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Latina Reads: Nicaraguan Escritoras Whose Works You Won’t Be Able To Put Down

Nicaragua may be known for its natural beauty, but the largest country in Central America is also home to some of the greatest authors in Latin America.

Historically devastated by dictatorships and civil unrest, the women on this list fought along with their community with their words and sometimes even their actions. From Nicaraguan icons to contemporary writers, these escritoras share a passion for their country that’s evident in their works.

1. Gioconda Belli

#giocondabelli #nicaragua???????? #barcelona @txalapartatik

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Gioconda Belli is one of Nicaragua’s most prolific political and intellectual voices, defender of women’s rights and one of the most important poets of Latin America. The 69-year-old published her first poetry book in 1972 titled “On the Grass,” which openly focused on sexuality and the female form. That year, she won the Premio de Poesía Mariano Fiallos Gil award from the Universidad Nacional Autonoma de Nicaragua. Her 1988 book “La Mujer Habitada” is a semi-autobiographical novel that received attention for raising gender issues in a way that hadn’t been done before in Nicaragua. In 2000, she published her autobiography “El Pais Bajo mi Piel,” and the English translation was a finalist for the Los Angeles Times Book Prize in 2003.

2. Daisy Zamora

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The multifaceted Daisy Zamora is a political activist and painter as well as one of Latin America’s and Nicaragua’s most distinguished poets. Her work has been recognized for covering a wide range of topics, including politics, human rights, feminism, culture, art and history. She was involved in the fight against the Somoza dictatorship in the 1970s and joined the Sandinista National Liberation Front (FSLN) in 1973. She was exiled to Honduras, Panama and Costa Rica. She has written five books, including “Riverbed of Memory,” published in 1992, and more recently “Tierra de Nadie, Tierra de Todos” (“No-Man’s Land, Everybody’s Land”), published in 2007.  She’s edited several anthologies, including the first anthology of Nicaraguan women poets, “La Mujer Nicaragüense en la Poesía,” published in 1992.  In 2006, she was honored Writer of the Year by the National Association of Artists in Nicaragua. She splits her time between Managua, Nicaragua and San Francisco, Calif. with her husband, writer George Evans, and their three kids.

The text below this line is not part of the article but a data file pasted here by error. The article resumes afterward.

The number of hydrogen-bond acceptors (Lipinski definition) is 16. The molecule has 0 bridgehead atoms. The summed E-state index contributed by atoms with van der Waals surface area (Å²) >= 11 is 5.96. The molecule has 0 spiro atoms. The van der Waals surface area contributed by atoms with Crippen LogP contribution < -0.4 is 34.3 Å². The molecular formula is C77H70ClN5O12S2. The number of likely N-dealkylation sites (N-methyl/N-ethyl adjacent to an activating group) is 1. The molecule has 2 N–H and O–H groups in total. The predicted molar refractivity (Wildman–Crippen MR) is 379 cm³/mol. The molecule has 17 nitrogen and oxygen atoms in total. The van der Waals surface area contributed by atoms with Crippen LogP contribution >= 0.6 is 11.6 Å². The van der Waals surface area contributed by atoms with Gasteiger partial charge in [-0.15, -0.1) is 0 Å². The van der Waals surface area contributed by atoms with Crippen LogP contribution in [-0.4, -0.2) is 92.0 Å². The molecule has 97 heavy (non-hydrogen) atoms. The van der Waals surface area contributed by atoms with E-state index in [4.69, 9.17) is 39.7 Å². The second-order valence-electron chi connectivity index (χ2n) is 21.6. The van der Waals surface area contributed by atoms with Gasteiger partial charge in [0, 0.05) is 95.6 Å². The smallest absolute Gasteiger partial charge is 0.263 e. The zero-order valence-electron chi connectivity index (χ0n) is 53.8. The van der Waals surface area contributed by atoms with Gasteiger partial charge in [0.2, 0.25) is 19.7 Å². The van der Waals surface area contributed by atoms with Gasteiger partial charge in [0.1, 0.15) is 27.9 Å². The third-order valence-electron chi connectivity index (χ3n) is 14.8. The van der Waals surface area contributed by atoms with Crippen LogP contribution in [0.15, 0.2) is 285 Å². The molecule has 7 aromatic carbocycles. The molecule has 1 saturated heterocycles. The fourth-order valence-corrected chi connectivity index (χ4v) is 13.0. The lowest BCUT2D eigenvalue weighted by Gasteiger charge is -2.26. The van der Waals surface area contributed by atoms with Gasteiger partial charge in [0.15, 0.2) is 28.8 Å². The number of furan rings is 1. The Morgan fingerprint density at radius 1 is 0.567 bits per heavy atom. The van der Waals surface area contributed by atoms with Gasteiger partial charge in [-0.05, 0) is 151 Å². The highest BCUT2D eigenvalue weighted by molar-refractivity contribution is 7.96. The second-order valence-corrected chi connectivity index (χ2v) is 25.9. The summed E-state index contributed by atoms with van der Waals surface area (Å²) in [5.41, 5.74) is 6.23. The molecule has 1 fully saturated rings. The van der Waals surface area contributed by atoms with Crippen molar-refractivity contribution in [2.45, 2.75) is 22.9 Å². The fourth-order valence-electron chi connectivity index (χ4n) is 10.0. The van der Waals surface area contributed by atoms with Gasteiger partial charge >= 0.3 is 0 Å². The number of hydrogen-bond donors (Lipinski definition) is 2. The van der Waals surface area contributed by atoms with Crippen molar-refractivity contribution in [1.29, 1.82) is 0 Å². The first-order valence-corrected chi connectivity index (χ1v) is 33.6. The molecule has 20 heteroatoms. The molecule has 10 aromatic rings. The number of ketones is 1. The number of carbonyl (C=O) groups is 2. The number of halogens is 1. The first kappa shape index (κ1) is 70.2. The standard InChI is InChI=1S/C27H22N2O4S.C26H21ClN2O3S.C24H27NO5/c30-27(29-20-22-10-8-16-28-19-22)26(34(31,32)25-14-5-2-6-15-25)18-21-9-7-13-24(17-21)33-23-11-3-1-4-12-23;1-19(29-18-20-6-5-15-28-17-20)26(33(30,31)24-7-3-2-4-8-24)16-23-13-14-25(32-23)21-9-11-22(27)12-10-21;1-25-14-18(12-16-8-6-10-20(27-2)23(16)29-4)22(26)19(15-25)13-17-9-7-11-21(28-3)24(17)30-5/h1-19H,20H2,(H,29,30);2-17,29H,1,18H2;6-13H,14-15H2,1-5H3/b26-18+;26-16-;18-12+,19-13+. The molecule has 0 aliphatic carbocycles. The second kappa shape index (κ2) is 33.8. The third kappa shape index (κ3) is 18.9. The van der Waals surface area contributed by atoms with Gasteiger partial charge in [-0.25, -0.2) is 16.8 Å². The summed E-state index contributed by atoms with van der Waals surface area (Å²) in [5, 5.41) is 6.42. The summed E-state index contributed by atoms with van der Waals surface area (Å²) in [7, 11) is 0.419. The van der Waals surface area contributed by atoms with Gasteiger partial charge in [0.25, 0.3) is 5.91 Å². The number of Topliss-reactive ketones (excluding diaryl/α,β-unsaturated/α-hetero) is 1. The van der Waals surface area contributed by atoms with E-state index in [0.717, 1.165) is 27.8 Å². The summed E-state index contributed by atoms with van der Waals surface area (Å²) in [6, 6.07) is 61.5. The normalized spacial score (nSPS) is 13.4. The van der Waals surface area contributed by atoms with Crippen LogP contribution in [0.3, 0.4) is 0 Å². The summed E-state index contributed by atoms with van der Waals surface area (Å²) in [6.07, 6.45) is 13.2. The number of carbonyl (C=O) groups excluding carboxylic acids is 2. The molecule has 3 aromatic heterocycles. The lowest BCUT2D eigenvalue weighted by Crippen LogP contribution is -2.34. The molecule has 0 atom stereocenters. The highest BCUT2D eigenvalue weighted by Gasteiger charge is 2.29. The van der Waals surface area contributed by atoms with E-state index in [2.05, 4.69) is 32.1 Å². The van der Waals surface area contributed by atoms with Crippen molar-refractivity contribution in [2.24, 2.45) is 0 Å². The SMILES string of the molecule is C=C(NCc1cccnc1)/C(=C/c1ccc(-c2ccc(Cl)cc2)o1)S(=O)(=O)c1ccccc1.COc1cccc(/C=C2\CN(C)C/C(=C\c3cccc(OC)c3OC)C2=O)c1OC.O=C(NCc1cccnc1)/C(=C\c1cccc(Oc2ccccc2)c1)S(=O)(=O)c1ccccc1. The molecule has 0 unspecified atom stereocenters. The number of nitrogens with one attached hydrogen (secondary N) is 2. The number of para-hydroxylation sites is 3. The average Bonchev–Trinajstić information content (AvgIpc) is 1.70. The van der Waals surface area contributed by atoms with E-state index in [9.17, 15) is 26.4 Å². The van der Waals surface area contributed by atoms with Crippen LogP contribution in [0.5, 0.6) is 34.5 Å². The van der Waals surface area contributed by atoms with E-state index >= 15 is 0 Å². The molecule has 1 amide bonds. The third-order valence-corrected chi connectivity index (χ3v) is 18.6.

3. Karly Gaitán Morales

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Writer, journalist and film historian Karly Gaitán Morales, 36, lives in Managua and has published two books. “Cita con Sergio Ramírez. Entrevistas. Artículos. Crónicas,” which centered on Nicaraguan writer Sergio Ramírez, released in 2012, and she also later published “A la conquista de un sueño. Historia del cine en Nicaragua,” which encompasses the history of films in Nicaragua from the late 1800s to present day.

4. María Teresa Sánchez

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Self-taught writer María Teresa Sánchez is venerated for her efforts to revive Nicaraguan literature in addition to her own literary contributions as a pioneer female poet. In 1940, she founded the literary association Círculo de Letras and opened the publishing house Nuevos Horizontes, which played an integral part in collecting Nicaragua’s significant literary works. She published six books in her lifetime, while “Huésped del Olvido” was published posthumously by the Nicaraguan Center for Writers in 2001. The themes often found in her works include love, sorrow, sadness and loneliness.

5. Mariana Ortega